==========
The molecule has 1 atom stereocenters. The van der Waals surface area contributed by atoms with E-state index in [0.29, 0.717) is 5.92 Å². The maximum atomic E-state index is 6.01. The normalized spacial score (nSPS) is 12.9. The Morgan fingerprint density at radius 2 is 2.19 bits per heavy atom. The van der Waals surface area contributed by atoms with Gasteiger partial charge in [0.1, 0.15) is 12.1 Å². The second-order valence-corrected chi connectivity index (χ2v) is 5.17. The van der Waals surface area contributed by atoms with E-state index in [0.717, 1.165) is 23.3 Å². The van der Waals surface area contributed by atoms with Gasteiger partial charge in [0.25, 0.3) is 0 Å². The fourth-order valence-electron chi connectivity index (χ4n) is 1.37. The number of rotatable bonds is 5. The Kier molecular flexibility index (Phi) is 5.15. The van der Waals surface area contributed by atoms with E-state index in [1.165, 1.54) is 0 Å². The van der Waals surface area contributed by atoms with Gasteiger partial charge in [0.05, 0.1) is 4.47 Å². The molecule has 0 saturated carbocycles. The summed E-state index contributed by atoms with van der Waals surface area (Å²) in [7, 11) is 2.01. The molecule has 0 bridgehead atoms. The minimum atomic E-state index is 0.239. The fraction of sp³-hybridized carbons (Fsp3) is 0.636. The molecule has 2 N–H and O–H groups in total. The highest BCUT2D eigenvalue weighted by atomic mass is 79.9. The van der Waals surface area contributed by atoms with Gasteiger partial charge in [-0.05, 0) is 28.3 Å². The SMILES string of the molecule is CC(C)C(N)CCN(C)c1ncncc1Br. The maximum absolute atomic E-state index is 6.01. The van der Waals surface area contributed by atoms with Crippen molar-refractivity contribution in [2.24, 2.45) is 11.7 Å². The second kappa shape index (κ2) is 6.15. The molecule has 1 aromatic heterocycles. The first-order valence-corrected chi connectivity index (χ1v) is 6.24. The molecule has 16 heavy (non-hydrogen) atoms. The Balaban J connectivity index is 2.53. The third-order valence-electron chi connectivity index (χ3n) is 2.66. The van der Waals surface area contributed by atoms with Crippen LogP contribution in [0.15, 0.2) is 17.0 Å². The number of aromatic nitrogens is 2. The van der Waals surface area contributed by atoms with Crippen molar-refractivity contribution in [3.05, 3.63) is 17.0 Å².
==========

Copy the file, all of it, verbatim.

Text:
The molecule has 1 atom stereocenters. The van der Waals surface area contributed by atoms with E-state index in [0.29, 0.717) is 5.92 Å². The maximum atomic E-state index is 6.01. The normalized spacial score (nSPS) is 12.9. The Morgan fingerprint density at radius 2 is 2.19 bits per heavy atom. The van der Waals surface area contributed by atoms with Gasteiger partial charge in [0.1, 0.15) is 12.1 Å². The second-order valence-corrected chi connectivity index (χ2v) is 5.17. The van der Waals surface area contributed by atoms with E-state index in [0.717, 1.165) is 23.3 Å². The van der Waals surface area contributed by atoms with Gasteiger partial charge in [0.25, 0.3) is 0 Å². The fourth-order valence-electron chi connectivity index (χ4n) is 1.37. The number of rotatable bonds is 5. The Kier molecular flexibility index (Phi) is 5.15. The van der Waals surface area contributed by atoms with E-state index in [1.165, 1.54) is 0 Å². The van der Waals surface area contributed by atoms with Gasteiger partial charge in [0.05, 0.1) is 4.47 Å². The molecule has 0 saturated carbocycles. The summed E-state index contributed by atoms with van der Waals surface area (Å²) in [7, 11) is 2.01. The molecule has 0 bridgehead atoms. The minimum atomic E-state index is 0.239. The fraction of sp³-hybridized carbons (Fsp3) is 0.636. The molecule has 2 N–H and O–H groups in total. The highest BCUT2D eigenvalue weighted by atomic mass is 79.9. The van der Waals surface area contributed by atoms with Gasteiger partial charge in [-0.05, 0) is 28.3 Å². The SMILES string of the molecule is CC(C)C(N)CCN(C)c1ncncc1Br. The maximum absolute atomic E-state index is 6.01. The van der Waals surface area contributed by atoms with Crippen molar-refractivity contribution in [2.24, 2.45) is 11.7 Å². The second kappa shape index (κ2) is 6.15. The molecule has 1 aromatic heterocycles. The first-order valence-corrected chi connectivity index (χ1v) is 6.24. The molecule has 16 heavy (non-hydrogen) atoms. The Balaban J connectivity index is 2.53. The third-order valence-electron chi connectivity index (χ3n) is 2.66. The van der Waals surface area contributed by atoms with Crippen LogP contribution in [0.15, 0.2) is 17.0 Å². The number of aromatic nitrogens is 2. The van der Waals surface area contributed by atoms with Crippen molar-refractivity contribution in [3.05, 3.63) is 17.0 Å².